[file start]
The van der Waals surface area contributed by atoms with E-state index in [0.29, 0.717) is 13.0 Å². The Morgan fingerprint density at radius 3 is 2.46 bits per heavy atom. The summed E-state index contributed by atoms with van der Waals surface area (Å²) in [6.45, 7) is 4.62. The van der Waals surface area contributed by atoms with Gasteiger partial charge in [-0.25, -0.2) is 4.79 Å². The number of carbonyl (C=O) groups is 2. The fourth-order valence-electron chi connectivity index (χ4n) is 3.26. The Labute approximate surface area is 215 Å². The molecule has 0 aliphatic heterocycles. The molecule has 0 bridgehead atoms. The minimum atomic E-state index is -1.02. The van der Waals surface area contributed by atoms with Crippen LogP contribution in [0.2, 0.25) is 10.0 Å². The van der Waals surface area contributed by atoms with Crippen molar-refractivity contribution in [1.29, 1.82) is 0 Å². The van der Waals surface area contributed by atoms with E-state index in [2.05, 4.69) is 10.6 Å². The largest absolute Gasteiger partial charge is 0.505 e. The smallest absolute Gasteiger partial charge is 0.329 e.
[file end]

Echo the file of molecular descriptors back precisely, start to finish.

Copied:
The van der Waals surface area contributed by atoms with E-state index in [0.29, 0.717) is 13.0 Å². The Morgan fingerprint density at radius 3 is 2.46 bits per heavy atom. The summed E-state index contributed by atoms with van der Waals surface area (Å²) in [6.45, 7) is 4.62. The van der Waals surface area contributed by atoms with Gasteiger partial charge in [-0.25, -0.2) is 4.79 Å². The number of carbonyl (C=O) groups is 2. The fourth-order valence-electron chi connectivity index (χ4n) is 3.26. The Labute approximate surface area is 215 Å². The molecule has 0 aliphatic heterocycles. The molecule has 0 bridgehead atoms. The minimum atomic E-state index is -1.02. The van der Waals surface area contributed by atoms with Crippen LogP contribution in [0.2, 0.25) is 10.0 Å². The van der Waals surface area contributed by atoms with Crippen molar-refractivity contribution in [1.29, 1.82) is 0 Å². The van der Waals surface area contributed by atoms with E-state index in [2.05, 4.69) is 10.6 Å². The largest absolute Gasteiger partial charge is 0.505 e. The smallest absolute Gasteiger partial charge is 0.329 e.